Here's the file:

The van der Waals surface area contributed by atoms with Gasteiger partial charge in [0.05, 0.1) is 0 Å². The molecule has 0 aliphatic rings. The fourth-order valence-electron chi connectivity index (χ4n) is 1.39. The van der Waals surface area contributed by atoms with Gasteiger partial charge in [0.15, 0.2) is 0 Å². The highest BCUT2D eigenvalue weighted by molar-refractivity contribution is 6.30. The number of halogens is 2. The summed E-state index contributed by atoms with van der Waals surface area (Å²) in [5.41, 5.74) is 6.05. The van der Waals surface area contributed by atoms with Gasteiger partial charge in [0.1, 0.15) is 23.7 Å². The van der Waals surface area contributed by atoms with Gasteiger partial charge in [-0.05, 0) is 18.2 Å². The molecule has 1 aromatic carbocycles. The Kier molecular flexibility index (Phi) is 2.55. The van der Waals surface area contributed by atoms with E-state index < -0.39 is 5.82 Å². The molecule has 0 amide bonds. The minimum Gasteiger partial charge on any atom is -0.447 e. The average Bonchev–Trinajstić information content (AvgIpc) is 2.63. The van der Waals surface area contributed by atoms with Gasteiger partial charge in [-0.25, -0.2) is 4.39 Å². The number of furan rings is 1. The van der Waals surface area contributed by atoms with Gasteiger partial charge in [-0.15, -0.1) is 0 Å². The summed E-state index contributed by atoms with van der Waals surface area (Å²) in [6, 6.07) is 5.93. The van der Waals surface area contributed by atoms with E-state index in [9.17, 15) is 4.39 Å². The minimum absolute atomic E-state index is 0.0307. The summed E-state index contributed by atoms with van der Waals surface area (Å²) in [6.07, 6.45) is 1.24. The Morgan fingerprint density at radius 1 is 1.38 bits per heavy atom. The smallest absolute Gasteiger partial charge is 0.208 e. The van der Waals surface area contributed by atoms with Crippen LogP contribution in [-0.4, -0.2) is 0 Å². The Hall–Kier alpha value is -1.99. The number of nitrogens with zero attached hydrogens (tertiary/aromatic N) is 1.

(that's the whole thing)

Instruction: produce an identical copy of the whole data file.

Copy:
The van der Waals surface area contributed by atoms with Gasteiger partial charge in [0.05, 0.1) is 0 Å². The molecule has 0 aliphatic rings. The fourth-order valence-electron chi connectivity index (χ4n) is 1.39. The van der Waals surface area contributed by atoms with Gasteiger partial charge in [0.15, 0.2) is 0 Å². The highest BCUT2D eigenvalue weighted by molar-refractivity contribution is 6.30. The number of halogens is 2. The summed E-state index contributed by atoms with van der Waals surface area (Å²) in [5.41, 5.74) is 6.05. The van der Waals surface area contributed by atoms with Gasteiger partial charge in [0.1, 0.15) is 23.7 Å². The van der Waals surface area contributed by atoms with Gasteiger partial charge in [-0.05, 0) is 18.2 Å². The molecule has 1 aromatic carbocycles. The Kier molecular flexibility index (Phi) is 2.55. The van der Waals surface area contributed by atoms with E-state index < -0.39 is 5.82 Å². The molecule has 0 amide bonds. The minimum Gasteiger partial charge on any atom is -0.447 e. The average Bonchev–Trinajstić information content (AvgIpc) is 2.63. The van der Waals surface area contributed by atoms with Gasteiger partial charge in [-0.25, -0.2) is 4.39 Å². The number of furan rings is 1. The van der Waals surface area contributed by atoms with Gasteiger partial charge in [-0.15, -0.1) is 0 Å². The summed E-state index contributed by atoms with van der Waals surface area (Å²) in [6, 6.07) is 5.93. The van der Waals surface area contributed by atoms with E-state index in [9.17, 15) is 4.39 Å². The minimum absolute atomic E-state index is 0.0307. The summed E-state index contributed by atoms with van der Waals surface area (Å²) in [6.07, 6.45) is 1.24. The Morgan fingerprint density at radius 1 is 1.38 bits per heavy atom. The smallest absolute Gasteiger partial charge is 0.208 e. The van der Waals surface area contributed by atoms with Crippen LogP contribution in [-0.4, -0.2) is 0 Å². The Hall–Kier alpha value is -1.99. The number of nitrogens with zero attached hydrogens (tertiary/aromatic N) is 1.